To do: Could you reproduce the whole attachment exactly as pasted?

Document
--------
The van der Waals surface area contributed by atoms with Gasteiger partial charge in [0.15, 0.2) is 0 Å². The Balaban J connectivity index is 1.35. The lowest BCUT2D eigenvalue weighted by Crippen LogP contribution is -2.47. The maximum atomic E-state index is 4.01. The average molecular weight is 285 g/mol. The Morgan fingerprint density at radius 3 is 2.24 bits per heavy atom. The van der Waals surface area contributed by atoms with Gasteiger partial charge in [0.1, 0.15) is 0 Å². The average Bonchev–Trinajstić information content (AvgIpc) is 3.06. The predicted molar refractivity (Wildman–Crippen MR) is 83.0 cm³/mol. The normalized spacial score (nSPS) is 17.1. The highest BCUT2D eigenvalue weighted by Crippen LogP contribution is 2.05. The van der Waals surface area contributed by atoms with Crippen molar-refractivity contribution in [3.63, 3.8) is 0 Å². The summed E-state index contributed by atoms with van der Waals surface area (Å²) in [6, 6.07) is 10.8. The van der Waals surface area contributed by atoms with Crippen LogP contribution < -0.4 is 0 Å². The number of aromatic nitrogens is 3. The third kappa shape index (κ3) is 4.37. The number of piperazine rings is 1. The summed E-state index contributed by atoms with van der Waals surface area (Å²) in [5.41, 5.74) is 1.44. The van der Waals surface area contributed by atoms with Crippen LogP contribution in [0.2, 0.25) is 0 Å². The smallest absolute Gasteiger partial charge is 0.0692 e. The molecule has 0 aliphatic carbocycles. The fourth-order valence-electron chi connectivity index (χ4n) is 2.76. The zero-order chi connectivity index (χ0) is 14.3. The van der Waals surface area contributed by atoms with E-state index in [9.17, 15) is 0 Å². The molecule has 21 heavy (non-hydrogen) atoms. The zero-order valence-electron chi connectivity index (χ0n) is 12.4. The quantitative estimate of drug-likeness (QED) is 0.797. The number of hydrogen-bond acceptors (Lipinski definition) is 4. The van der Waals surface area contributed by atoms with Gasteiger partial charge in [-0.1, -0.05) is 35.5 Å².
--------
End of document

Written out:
The van der Waals surface area contributed by atoms with Gasteiger partial charge in [0.15, 0.2) is 0 Å². The Balaban J connectivity index is 1.35. The lowest BCUT2D eigenvalue weighted by Crippen LogP contribution is -2.47. The maximum atomic E-state index is 4.01. The average molecular weight is 285 g/mol. The Morgan fingerprint density at radius 3 is 2.24 bits per heavy atom. The van der Waals surface area contributed by atoms with Gasteiger partial charge in [0.1, 0.15) is 0 Å². The average Bonchev–Trinajstić information content (AvgIpc) is 3.06. The predicted molar refractivity (Wildman–Crippen MR) is 83.0 cm³/mol. The normalized spacial score (nSPS) is 17.1. The highest BCUT2D eigenvalue weighted by Crippen LogP contribution is 2.05. The van der Waals surface area contributed by atoms with Crippen molar-refractivity contribution in [3.63, 3.8) is 0 Å². The summed E-state index contributed by atoms with van der Waals surface area (Å²) in [6, 6.07) is 10.8. The van der Waals surface area contributed by atoms with Crippen LogP contribution < -0.4 is 0 Å². The number of aromatic nitrogens is 3. The third kappa shape index (κ3) is 4.37. The number of piperazine rings is 1. The summed E-state index contributed by atoms with van der Waals surface area (Å²) in [5.41, 5.74) is 1.44. The van der Waals surface area contributed by atoms with Crippen LogP contribution in [0.2, 0.25) is 0 Å². The smallest absolute Gasteiger partial charge is 0.0692 e. The molecule has 0 aliphatic carbocycles. The fourth-order valence-electron chi connectivity index (χ4n) is 2.76. The zero-order chi connectivity index (χ0) is 14.3. The van der Waals surface area contributed by atoms with E-state index in [9.17, 15) is 0 Å². The molecule has 21 heavy (non-hydrogen) atoms. The zero-order valence-electron chi connectivity index (χ0n) is 12.4. The quantitative estimate of drug-likeness (QED) is 0.797. The number of hydrogen-bond acceptors (Lipinski definition) is 4. The van der Waals surface area contributed by atoms with Gasteiger partial charge in [-0.1, -0.05) is 35.5 Å².